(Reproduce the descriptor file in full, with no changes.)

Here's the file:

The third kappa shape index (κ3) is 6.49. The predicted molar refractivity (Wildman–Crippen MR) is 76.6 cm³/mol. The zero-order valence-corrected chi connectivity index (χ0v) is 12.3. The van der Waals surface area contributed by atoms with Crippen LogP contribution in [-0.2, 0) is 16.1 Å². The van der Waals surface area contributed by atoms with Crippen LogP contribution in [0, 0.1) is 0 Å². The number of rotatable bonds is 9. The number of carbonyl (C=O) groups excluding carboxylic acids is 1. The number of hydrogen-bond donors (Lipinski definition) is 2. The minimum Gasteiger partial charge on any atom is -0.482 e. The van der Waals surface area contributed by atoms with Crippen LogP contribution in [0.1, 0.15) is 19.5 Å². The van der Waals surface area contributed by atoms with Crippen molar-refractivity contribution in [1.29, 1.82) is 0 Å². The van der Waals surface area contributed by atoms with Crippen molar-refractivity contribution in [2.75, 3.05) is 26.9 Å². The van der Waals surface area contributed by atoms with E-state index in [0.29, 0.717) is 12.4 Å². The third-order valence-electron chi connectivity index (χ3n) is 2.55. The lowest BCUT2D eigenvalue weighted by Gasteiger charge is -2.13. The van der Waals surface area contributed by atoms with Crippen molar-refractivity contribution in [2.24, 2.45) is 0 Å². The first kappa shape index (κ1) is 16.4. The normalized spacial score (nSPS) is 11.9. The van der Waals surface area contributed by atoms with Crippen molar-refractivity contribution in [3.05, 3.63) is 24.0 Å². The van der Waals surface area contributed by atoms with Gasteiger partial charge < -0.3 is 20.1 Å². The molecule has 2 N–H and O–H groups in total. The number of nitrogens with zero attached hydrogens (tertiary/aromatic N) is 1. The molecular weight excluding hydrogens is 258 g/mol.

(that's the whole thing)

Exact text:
The third kappa shape index (κ3) is 6.49. The predicted molar refractivity (Wildman–Crippen MR) is 76.6 cm³/mol. The zero-order valence-corrected chi connectivity index (χ0v) is 12.3. The van der Waals surface area contributed by atoms with Crippen LogP contribution in [-0.2, 0) is 16.1 Å². The van der Waals surface area contributed by atoms with Crippen LogP contribution in [0, 0.1) is 0 Å². The number of rotatable bonds is 9. The number of carbonyl (C=O) groups excluding carboxylic acids is 1. The number of hydrogen-bond donors (Lipinski definition) is 2. The minimum Gasteiger partial charge on any atom is -0.482 e. The van der Waals surface area contributed by atoms with Crippen LogP contribution in [0.1, 0.15) is 19.5 Å². The van der Waals surface area contributed by atoms with Crippen molar-refractivity contribution in [1.29, 1.82) is 0 Å². The van der Waals surface area contributed by atoms with Crippen molar-refractivity contribution in [2.75, 3.05) is 26.9 Å². The van der Waals surface area contributed by atoms with E-state index in [0.29, 0.717) is 12.4 Å². The third-order valence-electron chi connectivity index (χ3n) is 2.55. The lowest BCUT2D eigenvalue weighted by Gasteiger charge is -2.13. The van der Waals surface area contributed by atoms with Crippen molar-refractivity contribution in [2.24, 2.45) is 0 Å². The first kappa shape index (κ1) is 16.4. The normalized spacial score (nSPS) is 11.9. The van der Waals surface area contributed by atoms with Crippen molar-refractivity contribution in [3.05, 3.63) is 24.0 Å². The van der Waals surface area contributed by atoms with Gasteiger partial charge < -0.3 is 20.1 Å². The molecule has 2 N–H and O–H groups in total. The number of nitrogens with zero attached hydrogens (tertiary/aromatic N) is 1. The molecular weight excluding hydrogens is 258 g/mol.